Dissemination kidney-disease research Kathmandu
Yesterday, Sunday 8th October we held an event in the capital of Nepal to disseminate the findings of our study of the kidney health of Nepalese migrant workers working abroad. The study included 718 migrants and 725 non-migrants from Dhanusha district which has the highest number of labour migrants working abroad. Our study found that 5.8 % of our migrant samples had some sign of kidney injury compared to non-migrants (3.6%). The study also reported other lifestyle risk factors in migrants than non migrants. Labour migration has become an integral part of Nepali society, over a quarter of the country’s national income is from remunerations, i.e. workers sending money home from abroad. It is therefore important to measure and record these problems related to kidney health to get policymakers and other relevant stakeholders to implement culturally adapted and feasible interventions to promote healthy lifestyle and improve working conditions.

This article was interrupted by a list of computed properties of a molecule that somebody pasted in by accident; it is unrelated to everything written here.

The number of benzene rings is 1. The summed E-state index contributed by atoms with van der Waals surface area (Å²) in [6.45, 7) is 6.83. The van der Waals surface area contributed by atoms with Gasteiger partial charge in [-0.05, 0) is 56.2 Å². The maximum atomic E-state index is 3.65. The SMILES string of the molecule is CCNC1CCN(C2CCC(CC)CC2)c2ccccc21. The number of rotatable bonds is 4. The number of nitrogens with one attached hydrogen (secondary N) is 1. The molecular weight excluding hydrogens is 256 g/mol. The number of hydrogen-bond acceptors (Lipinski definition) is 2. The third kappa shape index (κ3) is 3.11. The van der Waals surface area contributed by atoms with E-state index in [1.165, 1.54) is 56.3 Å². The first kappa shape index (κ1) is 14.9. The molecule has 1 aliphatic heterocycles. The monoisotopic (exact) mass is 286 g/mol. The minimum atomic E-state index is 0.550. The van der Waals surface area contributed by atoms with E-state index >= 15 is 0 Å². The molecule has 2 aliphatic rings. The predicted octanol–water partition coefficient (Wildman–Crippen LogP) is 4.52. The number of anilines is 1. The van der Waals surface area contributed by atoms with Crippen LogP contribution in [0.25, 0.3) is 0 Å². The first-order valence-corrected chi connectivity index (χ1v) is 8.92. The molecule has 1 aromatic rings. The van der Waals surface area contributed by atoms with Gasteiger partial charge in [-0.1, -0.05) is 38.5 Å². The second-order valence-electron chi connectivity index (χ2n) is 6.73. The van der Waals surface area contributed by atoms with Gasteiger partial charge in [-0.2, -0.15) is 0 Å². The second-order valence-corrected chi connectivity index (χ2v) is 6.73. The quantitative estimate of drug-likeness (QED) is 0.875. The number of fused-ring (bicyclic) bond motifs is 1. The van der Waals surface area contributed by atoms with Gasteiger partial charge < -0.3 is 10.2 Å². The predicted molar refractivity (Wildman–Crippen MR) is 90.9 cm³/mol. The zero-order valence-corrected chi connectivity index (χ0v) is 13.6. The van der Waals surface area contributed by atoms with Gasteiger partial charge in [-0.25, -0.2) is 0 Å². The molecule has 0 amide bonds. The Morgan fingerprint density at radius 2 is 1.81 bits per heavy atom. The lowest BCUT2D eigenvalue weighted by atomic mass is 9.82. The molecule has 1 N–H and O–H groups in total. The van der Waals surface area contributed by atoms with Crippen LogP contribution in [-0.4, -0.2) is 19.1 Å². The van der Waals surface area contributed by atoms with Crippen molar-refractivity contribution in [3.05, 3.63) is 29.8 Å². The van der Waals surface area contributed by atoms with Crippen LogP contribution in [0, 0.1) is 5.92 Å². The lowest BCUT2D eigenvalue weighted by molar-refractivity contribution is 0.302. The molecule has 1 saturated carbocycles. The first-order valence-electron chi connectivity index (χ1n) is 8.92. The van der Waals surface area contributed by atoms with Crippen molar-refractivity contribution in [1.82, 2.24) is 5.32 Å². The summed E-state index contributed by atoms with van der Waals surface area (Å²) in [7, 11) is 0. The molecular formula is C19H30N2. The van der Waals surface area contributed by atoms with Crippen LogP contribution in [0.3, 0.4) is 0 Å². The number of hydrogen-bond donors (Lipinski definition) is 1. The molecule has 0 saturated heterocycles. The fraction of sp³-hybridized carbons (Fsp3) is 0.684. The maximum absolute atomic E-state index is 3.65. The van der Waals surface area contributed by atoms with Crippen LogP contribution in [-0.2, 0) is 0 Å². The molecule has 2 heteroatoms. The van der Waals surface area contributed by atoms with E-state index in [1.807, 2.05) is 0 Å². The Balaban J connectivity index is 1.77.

This mixed-methods study adopted Disadvantaged Populations eGFR Epidemiology Study (DEGREE) protocol which combines a questionnaire around living and working conditions abroad with biological measurements. This study, funded by the UK-based Colt Foundation, is the first of its kind in Nepal. The BU team comprises Dr. Pramod Regmi, Principal Academic and Dr. Nirmal Aryal, Postdoctoral Researcher, both in the Department of Nursing Science, and Prof. Edwin van Teijlingen, in the Department of Midwifery & Health Sciences. This event yesterday in Hotel Radisson in Kathmandu was first of two dissemination events, the second one will on Wednesday 11 October in the fieldwork area. In Kathmandu some 45-50 people attended including on of the regional ministers of Labour, Employment & Transport.
Prof. Edwin van Teijlingen
Centre for Midwifery & Women’s Health